I love it when seemingly random things come together…
This morning I was browsing Psychology Today and came across an article:
It’s not what’s in the article, but the name included in the title which came together with something else I was browsing a while after…
After having forgotten about the article.
After checking out what a couple of my favourite astrology blogs had to say about transiting Jupiter moving in Capricorn today, and its long stay there, plus its joining of forces with transiting Venus, Saturn and Pluto which are all already in the sign.
Here are those posts if you want to check them out too:
I kind of felt unsatisfied after reading those posts, as though something… real? … was missing from the astrological narrative.
So I decided to pop over to Astrotheme and search for people born with Jupiter, Venus and Saturn, and anything else in Capricorn to see what those energies look like in people form, in living life form, in experiential form.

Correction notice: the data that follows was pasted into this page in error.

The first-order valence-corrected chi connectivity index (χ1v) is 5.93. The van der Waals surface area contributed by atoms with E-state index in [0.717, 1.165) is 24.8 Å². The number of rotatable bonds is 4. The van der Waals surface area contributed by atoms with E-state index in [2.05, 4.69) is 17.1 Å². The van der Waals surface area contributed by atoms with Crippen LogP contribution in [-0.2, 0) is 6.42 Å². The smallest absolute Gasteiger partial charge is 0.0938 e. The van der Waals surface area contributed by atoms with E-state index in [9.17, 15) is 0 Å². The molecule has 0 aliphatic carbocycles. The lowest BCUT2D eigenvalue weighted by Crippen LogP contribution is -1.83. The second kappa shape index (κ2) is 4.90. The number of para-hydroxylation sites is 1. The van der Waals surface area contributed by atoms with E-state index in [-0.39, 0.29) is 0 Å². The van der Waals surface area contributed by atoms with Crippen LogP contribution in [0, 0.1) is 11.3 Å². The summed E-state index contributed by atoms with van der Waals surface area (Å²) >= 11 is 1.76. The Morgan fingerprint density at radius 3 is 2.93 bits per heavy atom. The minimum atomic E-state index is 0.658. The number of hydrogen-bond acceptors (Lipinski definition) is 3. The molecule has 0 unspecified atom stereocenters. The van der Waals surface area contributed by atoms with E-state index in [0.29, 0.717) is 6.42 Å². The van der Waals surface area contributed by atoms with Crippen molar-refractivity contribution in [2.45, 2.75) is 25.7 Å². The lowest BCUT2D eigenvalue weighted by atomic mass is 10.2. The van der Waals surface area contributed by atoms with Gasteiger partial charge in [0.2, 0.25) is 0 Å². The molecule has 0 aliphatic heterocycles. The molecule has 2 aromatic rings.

And William James, the very same one who is referenced in the PT article, appeared in the results.
He had Jupiter, Saturn, Venus, Mercury, Moon and Sun all in Capricorn… so he was quite the super Capricorn. He didn’t have Pluto in Capricorn, but it did square his Sun, Mercury and Moon, adding its energy to the mix from Aries.
I haven’t read any of his books, but just by perusing his quotes on Wikiquote, I feel somehow reassured.
It’s nothing specific… there’s just a sense of grounded earthiness, with just the right amount of optimism – of a kind which does not tip over into the overly idealistic.
One thought has been on my mind recently – I’m really fed up with all the criticism.